I love Gloria Gaynor’s disco classic ‘I am what I am’. Love it. Always have done. Always will do. I remember as an 18 year old being at a party, rather the worse for wear, and taking over DJing duties late into the evening. After the fifth repetition of Gloria the rest of the partygoers realised what I was up to and I was relieved of duties quicksnap.
I am what I am
I am my own special creation
So come take a look
Give me the hook
Or the ovation
It’s not that campness I love about it though, although I’m hopelessly camp when it comes to my musical tastes (as anyone who has me on their twitter timeline can attest to). It’s just that I feel the song speaks to me and to my oxymoronic worldview: that people should be confidently humble and humbly confident. Just look at the opening lines above. She knows some will want to give her “the hook” (humility) and others “the ovation” (confidence) but the two together, confident humility or humble confidence, give her the self-belief to talk about herself as being “my own special creation”. And that’s how I think people should live their lives, and it’s how I try to live mine.
Here’s another line from the song that illustrates my meaning:
I am what I am
I don’t want praise, I don’t want pity
I bang my own drum
Some thinks it’s noise
I think it’s pretty
Again, knowing that some people will think what you say is “noise” (humility) whilst others will think it’s “pretty” (confidence) is fine, but banging your own drum is that special blend of humble confidence or confident humility. You don’t know which response you will get, but choosing to wield the drumstick by opening your mouth in the first place is a powerful act in and of itself.
Maybe it’s another case of serendipity that I love the song and have a personal ethic that is shaped by its words (am I really admitting here that the song shaped me, and not that I have found a song to reflect my beliefs?). After all, when I was 11 I played Jesus in my school’s Easter play ‘The Trial of Jesus’ and the only words that I got to utter in the whole play, in response to being questioned whether of not I was the Messiah, were “I am what I am” (and don’t think I don’t know that some of you were hoping I’d say “No, I’m a very naughty boy”).
The fact that this was my only line ever in the whole of my school acting career gave me 14 years to consider the significance of their meaning, and then along came Gloria with a rousing choon and some powerful lyrics to help me in my search for meaning.
I am what I am
And what I am
Needs no excuses
I deal my own deck
Sometimes the ace
Sometimes the deuces
I could dissect the humility and confidence in that section of the song but I think you have the picture now. Dealing the deck is the confident humility or humble confidence. Yada yada yada.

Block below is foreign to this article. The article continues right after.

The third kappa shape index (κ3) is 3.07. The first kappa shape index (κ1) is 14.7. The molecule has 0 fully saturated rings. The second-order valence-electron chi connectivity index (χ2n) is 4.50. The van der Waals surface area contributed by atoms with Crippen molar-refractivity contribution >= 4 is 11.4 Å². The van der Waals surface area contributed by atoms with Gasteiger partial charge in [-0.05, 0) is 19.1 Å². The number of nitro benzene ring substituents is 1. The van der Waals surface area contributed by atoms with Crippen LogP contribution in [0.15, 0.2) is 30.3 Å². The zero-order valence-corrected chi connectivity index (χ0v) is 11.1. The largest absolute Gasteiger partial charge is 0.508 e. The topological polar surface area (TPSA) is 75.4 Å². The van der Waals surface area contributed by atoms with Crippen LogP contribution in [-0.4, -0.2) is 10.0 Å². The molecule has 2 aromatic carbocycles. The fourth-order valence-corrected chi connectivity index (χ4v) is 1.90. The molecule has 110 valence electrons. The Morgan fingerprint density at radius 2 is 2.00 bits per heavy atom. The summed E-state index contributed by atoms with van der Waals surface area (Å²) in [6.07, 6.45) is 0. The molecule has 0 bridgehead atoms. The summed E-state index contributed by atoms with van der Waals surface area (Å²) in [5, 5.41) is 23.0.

I’ve blogged elsewhere about ‘my sad childhood’ so I won’t bother doing it again but suffice to say that “it’s not a place I want to hide in” and “life’s not worth a damn till you can shout out” resonate deeply with me. But it’s the actual title lyrics from Gloria and the protestation of identity from Jesus that strike me as the most confidently humble or humbly confident form of words in the world. To be able to speak or shout or scream or stutter or simply say “I am what I am” seems to me to be the most strikingly confident/humble affirmation you can ever make to yourself and to the world. Try it in a mirror. “I am what I am”.
Think about the thing you least like about yourself and say “I am what I am”. Doesn’t it make it just a little better by reminding you of your inherent frailty as a human being? Doesn’t it stop the voices in your head that otherwise tell you that you’re a very bad person? Confident humility?
Think about the thing you like most about yourself and say “I am what I am”. Doesn’t it make your chest swell with that pride of validation that you’d like to hear from others, but that so often goes unsaid? Doesn’t it also reinforce that you can do more and be even better? Humble confidence?
All of which brings me to another reason why I try to live my life according to the gospel of Gloria and the song of Jesus: life simply is too short and I don’t know for certain what comes at the end of it. There is “no return and no deposit”, even if I accept the tenets of Hinduism. The ‘I’ that ‘I am’, Keven Bartle in the early 21st century, will cease to exist sooner or later. I’ve already had 27 more years than my brother was permitted, so I’m damn well sure I’m going to enjoy them (each sparkle and each spangle) by being confident in my humility.
But I also recognise that every person I meet, personally and professionally, also has only a finite number of heartbeats in their body and I’m damn well sure I can help them enjoy their lives (seeing things from a different angle) by being humble in my confidence.
To close I want to apologise if I have come across a little preachy in this post (humility). And I want to thank you if you’ve found in it some words of wisdom (confidence), but in the words of the glorious Gloria I do genuinely believe that…